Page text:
Yuval Steinitz looks back at 23 years in Israeli politics

Yuval Steinitz, the Knesset’s prescient philosopher, retires, ending one of the longest tenures in the current Knesset. A look back on his remarkable career.

 A NEW chapter for Yuval Steinitz: Walking in Lake Kinneret, 2018.  (photo credit: RONEN ZVULUN/REUTERS)
A NEW chapter for Yuval Steinitz: Walking in Lake Kinneret, 2018.
(photo credit: RONEN ZVULUN/REUTERS)

Twenty-two years ago, a newcomer to the Knesset, Likud MK Yuval Steinitz, gave an interview to The Jerusalem Post’s Liat Collins.

The article highlighted Steinitz’s unique background as a philosophy professor and writer of bestselling books, but even more so his former activism in Peace Now, until he was “mugged by reality,” as Irving Kristol once said of liberals-turned-neoconservatives. It even quoted from an article he wrote in the quintessential American neoconservative publication Commentary, warning of a Palestinian guerrilla war against Israel less than a year before the start of the Second Intifada. “Ever the philosopher,” as the Post article quipped, he had warned that Israel was as vulnerable as ancient Greece was to an attack from Sparta.

The prescience that Steinitz showed in 1999 would repeat itself throughout its career in key junctures for Israel.

These days, Steinitz is one of Israel’s longest-serving lawmakers, who recently announced he would be stepping away from the political field after an illustrious career in which he was chairman of the Knesset Foreign Affairs and Defense Committee, Finance Minister, Intelligence Minister, Strategic Affairs Minister and Energy Minister.

Sitting in his Knesset office, this week, on a background of newspaper cartoons depicting him at various times in his career, along with photos of himself with former and current US presidents Barack Obama and Joe Biden, Steinitz told the stories of some of the most pivotal decisions he made in his 23 years in office.

“I think I was the best Finance Minister Israel has ever had.”

Yuval Steinitz

Finance Minister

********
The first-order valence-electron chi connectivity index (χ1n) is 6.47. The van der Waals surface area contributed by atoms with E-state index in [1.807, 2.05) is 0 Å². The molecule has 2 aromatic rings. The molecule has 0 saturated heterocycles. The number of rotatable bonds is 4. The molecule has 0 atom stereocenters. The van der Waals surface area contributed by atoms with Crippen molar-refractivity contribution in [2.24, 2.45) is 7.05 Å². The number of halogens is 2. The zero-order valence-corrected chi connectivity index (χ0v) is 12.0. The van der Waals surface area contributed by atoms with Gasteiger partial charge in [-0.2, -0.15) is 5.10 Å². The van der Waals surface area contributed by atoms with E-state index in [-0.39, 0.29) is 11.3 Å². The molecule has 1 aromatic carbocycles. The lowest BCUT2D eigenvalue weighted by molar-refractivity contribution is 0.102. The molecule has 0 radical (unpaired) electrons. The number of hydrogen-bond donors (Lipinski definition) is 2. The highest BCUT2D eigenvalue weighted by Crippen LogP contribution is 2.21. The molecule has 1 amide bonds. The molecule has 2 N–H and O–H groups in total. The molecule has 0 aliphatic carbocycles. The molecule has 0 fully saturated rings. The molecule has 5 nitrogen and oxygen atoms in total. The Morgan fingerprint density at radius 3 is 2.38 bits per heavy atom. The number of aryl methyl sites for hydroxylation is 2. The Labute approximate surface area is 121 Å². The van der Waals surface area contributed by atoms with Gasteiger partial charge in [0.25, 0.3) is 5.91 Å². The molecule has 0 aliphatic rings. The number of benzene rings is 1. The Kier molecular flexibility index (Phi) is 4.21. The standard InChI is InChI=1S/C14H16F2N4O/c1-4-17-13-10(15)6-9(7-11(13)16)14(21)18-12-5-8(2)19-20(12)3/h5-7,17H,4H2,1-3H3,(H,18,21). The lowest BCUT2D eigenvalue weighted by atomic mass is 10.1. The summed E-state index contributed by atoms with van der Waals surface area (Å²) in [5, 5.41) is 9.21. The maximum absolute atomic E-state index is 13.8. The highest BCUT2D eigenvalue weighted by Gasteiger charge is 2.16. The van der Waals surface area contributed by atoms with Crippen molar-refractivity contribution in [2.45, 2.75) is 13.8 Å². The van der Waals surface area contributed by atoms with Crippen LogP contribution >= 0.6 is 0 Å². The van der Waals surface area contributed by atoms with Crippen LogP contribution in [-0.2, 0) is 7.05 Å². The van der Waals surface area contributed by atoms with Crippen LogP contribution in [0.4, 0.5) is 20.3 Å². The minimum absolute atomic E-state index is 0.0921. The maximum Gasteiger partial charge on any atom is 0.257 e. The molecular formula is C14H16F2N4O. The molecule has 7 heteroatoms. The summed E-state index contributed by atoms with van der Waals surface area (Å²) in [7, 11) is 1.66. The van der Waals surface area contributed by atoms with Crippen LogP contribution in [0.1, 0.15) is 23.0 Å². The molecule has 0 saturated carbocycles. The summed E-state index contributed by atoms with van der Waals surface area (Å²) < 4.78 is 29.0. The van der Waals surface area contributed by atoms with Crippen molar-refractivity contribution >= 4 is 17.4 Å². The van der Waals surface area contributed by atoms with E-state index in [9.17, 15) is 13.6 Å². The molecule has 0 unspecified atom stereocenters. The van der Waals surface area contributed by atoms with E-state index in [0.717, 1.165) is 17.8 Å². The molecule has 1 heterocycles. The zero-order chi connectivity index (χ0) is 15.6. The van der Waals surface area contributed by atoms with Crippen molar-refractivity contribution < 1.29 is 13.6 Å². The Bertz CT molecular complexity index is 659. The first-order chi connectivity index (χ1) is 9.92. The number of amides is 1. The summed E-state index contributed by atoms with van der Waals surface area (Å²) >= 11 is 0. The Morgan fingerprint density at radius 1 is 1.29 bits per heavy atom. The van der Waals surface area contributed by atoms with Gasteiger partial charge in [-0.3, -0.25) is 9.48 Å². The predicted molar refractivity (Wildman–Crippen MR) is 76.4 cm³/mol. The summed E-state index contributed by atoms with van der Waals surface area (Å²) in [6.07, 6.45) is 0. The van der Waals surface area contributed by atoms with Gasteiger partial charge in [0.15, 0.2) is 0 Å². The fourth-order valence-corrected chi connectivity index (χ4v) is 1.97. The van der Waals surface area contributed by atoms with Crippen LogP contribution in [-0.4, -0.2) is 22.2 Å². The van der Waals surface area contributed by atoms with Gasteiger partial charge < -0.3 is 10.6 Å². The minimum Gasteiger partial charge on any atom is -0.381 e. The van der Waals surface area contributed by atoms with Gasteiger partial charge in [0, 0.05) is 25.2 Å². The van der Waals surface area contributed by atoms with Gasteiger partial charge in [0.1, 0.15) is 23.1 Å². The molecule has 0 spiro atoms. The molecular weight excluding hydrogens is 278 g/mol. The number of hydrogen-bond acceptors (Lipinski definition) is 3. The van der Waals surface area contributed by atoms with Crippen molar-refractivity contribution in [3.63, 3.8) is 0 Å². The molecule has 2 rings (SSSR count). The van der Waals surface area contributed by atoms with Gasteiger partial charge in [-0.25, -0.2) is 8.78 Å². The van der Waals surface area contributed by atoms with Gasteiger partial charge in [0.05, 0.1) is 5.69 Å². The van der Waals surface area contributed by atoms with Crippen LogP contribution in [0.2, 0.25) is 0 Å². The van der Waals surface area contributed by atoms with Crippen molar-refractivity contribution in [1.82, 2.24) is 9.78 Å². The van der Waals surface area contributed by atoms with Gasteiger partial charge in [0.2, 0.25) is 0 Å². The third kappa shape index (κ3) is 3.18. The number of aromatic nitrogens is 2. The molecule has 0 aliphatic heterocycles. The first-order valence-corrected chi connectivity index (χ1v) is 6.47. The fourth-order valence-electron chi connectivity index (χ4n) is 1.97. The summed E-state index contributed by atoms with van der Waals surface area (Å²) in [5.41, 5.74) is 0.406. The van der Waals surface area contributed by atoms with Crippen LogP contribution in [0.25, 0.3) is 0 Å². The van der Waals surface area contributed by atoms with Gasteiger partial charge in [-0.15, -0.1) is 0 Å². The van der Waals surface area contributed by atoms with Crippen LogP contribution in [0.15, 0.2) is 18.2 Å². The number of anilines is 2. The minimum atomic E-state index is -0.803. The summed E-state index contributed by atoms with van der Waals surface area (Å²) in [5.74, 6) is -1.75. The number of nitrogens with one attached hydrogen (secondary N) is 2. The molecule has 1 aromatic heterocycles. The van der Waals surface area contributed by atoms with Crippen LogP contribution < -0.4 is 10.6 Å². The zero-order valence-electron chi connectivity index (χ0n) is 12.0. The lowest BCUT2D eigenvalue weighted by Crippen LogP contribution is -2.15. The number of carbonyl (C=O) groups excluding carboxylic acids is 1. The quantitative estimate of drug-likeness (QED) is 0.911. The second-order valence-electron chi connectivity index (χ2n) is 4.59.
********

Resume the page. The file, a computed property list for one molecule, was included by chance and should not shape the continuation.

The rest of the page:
“I think I was the best Finance Minister Israel has ever had,” Steinitz said, but then backtracked. “[Opposition leader Benjamin] Netanyahu won’t like that I said that, so I’ll say I was one of the best.”

 FINANCE MINISTER: With Bank of Israel gov. Stanley Fischer (R) and IMF mission to Israel head Peter Doyle, in Jerusalem, 2012.  (credit: RONEN ZVULUN/REUTERS) FINANCE MINISTER: With Bank of Israel gov. Stanley Fischer (R) and IMF mission to Israel head Peter Doyle, in Jerusalem, 2012. (credit: RONEN ZVULUN/REUTERS)

Ahead of the 2009 election, Netanyahu promised Steinitz that if he becomes prime minister, he will appoint him to one of the top three ministries: foreign, defense or finance. Steinitz had focused primarily on national security issues until that point and was not particularly interested in economics, but he considered the political map and realized that he would end up finance minister.

"The whole economic order was collapsing"

This was in the days of a global recession and “it looked like the whole economic order was collapsing,” Steinitz recalled. “Israel was in negative growth for two quarters and there was talk about 15% unemployment like there was in Italy, Greece and Spain.”

Steinitz launched into a crash course that he said his past in academia prepared him for well, having developed the ability to absorb and analyze massive, in-depth texts. He read books and articles, and invited two economics professors to share their expertise.

After the election, he held meetings with heads of industry, hi-tech, tourism and more, as well as Bank of Israel’s then-governor Stanley Fischer, and produced a report that said Israel needed to do two things.

The first was to institute a two-year budget.

“This was the opposite of what Europe and the US were doing, which was a new budget every few months because they were giving out stimulus packages of tens of billions of dollars,” Steinitz said. “I said that, because of the uncertainty in the market, we needed a long-term plan that will allow the government to function better and focus on solving the crisis and passing long-term reforms, plus it will give the local market greater stability. We will send a message that we see the crisis as an opportunity to plan for the long term.”